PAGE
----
Tomorrow, many organisations around the UAE will be commemorating World Water Day, using it as an opportunity to raise awareness on water issues, both globally and locally. Globally, the issues associated with water are scarcity, quality and equity. More than one billion people around the world do not have access to clean water for their basic needs. Each year, 1.8 million children die from water-borne diseases. In Africa, more than 40 billion hours are spent each year in a gruelling plight to find and collect water. In the Palestinian territories, there is less water per capita available for its inhabitants than anywhere on the planet.
Locally, the issue of water is very much one of energy and waste. The major source of water for household and commercial needs, including drinking water, is desalination. The process is an essential but grossly energy-intensive process that pollutes the environment and is costly. In fact it costs more to produce one litre of water in the UAE than oil. Furthermore, in the UAE we consume more than three times the global average, making us one of the largest water consumers per capita in the world. Much of this consumption is wasted because of choices such as washing your car daily with a hose instead of using a bucket (wastes 180 litres per wash); landscaping with thirsty plants instead of a drought-tolerant species; watering plants when the sun is high and thus wasting up to 50 per cent of it due to evaporation; and leaving your taps running while you are brushing your teeth, washing your vegetables and shaving, which together waste more than 34 litres of water a day.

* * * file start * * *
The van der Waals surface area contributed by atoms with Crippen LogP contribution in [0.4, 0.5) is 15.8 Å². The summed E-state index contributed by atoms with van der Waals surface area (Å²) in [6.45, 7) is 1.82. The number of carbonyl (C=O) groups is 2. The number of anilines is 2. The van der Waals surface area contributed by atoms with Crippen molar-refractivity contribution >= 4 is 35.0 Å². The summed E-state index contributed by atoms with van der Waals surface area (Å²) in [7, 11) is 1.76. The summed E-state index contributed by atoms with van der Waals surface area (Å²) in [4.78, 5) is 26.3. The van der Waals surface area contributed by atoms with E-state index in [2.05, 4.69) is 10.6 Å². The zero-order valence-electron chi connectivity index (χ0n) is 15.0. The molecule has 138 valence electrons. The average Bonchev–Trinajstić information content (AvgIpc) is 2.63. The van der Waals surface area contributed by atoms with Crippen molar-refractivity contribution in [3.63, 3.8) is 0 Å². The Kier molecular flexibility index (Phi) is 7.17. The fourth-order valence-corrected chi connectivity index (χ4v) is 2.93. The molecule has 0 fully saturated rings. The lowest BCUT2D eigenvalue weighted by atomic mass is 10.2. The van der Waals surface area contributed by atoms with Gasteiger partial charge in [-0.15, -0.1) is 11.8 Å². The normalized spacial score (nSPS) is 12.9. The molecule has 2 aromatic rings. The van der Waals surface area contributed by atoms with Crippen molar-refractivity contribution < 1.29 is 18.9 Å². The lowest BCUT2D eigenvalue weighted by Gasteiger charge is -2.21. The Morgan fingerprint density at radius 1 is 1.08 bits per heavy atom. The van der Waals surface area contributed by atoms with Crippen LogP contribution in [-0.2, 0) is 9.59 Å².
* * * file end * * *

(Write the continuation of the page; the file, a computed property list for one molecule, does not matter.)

All this waste adds up and as a nation we have become huge wasters. In the context of more than 1.1 billion people with no access to water, as well as the UAE facing a water shortage in the near future, there is a rational and ethical need to reduce our wastage. But are the rational and ethical arguments enough of an impetus to act? At the Emirates Wildlife Society-WWF, we believe that the rational and ethical arguments need to be supplemented with grassroots community-based initiatives. Changing behaviours does not only occur by raising awareness. Rather, it occurs through a complex interplay between access to knowledge and information, incentives for better behaviour, leadership by example and spreading this news by word of mouth.
Currently, it seems that conserving water is a marginal activity and that wasting is the norm, where it is OK to hose down cars every day, or to leave leaking pipes and sprinklers gushing water on pavements. What needs to happen is to turn the norm on its head - where wasteful behaviour is marginalised and water conservation becomes the new norm. We want to see a UAE where everyone uses a bucket and a sponge instead of a hose to wash their car, where taps are turned off when not in use and where water is seen as a precious resource that is not to be wasted.
The success factor for this change lies in the hands of the community. As more people conserve water and spread the word, the more it will inspire their neighbours, colleagues, friends and family to replicate action in their own homes. Action is influenced by the norm, and if the norm is wastage and apathy, it spreads. However, if the norm is elevated to undergoing simple action to conserve water, then this is what the community will adopt. And this is the imperative: to focus on simple tasks, act by doing and let other people know.
To become part of this community movement, join heroesoftheuae.ae.